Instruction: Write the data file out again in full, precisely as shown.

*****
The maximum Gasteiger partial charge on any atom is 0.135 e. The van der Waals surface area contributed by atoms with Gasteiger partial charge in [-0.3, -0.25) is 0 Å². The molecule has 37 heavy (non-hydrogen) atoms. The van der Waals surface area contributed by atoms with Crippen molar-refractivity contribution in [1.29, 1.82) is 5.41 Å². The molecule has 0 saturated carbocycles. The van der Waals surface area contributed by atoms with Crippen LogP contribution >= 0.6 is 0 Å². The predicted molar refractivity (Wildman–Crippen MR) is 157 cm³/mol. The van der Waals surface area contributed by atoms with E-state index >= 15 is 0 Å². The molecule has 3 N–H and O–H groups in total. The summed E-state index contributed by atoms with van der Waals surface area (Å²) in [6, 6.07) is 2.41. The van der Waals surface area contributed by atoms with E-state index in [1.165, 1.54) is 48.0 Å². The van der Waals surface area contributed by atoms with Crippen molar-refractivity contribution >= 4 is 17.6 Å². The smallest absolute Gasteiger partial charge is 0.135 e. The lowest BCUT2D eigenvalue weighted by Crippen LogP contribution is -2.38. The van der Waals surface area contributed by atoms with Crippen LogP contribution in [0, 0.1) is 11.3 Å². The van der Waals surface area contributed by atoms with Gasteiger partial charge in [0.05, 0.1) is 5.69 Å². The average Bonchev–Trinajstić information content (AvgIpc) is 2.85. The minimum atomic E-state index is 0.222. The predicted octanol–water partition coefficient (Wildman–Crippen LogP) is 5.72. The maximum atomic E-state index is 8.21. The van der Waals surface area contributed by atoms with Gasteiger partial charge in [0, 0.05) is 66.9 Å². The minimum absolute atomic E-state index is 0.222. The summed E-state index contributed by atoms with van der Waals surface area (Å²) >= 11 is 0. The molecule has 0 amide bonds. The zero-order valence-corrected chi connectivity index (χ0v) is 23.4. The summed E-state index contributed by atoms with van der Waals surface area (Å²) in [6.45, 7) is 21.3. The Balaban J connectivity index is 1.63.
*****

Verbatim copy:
The maximum Gasteiger partial charge on any atom is 0.135 e. The van der Waals surface area contributed by atoms with Gasteiger partial charge in [-0.3, -0.25) is 0 Å². The molecule has 37 heavy (non-hydrogen) atoms. The van der Waals surface area contributed by atoms with Crippen molar-refractivity contribution in [1.29, 1.82) is 5.41 Å². The molecule has 0 saturated carbocycles. The van der Waals surface area contributed by atoms with Crippen LogP contribution >= 0.6 is 0 Å². The predicted molar refractivity (Wildman–Crippen MR) is 157 cm³/mol. The van der Waals surface area contributed by atoms with E-state index >= 15 is 0 Å². The molecule has 3 N–H and O–H groups in total. The summed E-state index contributed by atoms with van der Waals surface area (Å²) in [6, 6.07) is 2.41. The van der Waals surface area contributed by atoms with E-state index in [1.165, 1.54) is 48.0 Å². The van der Waals surface area contributed by atoms with Crippen molar-refractivity contribution >= 4 is 17.6 Å². The smallest absolute Gasteiger partial charge is 0.135 e. The lowest BCUT2D eigenvalue weighted by Crippen LogP contribution is -2.38. The van der Waals surface area contributed by atoms with Crippen LogP contribution in [0, 0.1) is 11.3 Å². The van der Waals surface area contributed by atoms with Gasteiger partial charge in [0.05, 0.1) is 5.69 Å². The average Bonchev–Trinajstić information content (AvgIpc) is 2.85. The minimum atomic E-state index is 0.222. The predicted octanol–water partition coefficient (Wildman–Crippen LogP) is 5.72. The maximum atomic E-state index is 8.21. The van der Waals surface area contributed by atoms with Gasteiger partial charge in [0, 0.05) is 66.9 Å². The minimum absolute atomic E-state index is 0.222. The summed E-state index contributed by atoms with van der Waals surface area (Å²) >= 11 is 0. The molecule has 0 amide bonds. The zero-order valence-corrected chi connectivity index (χ0v) is 23.4. The summed E-state index contributed by atoms with van der Waals surface area (Å²) in [6.45, 7) is 21.3. The Balaban J connectivity index is 1.63.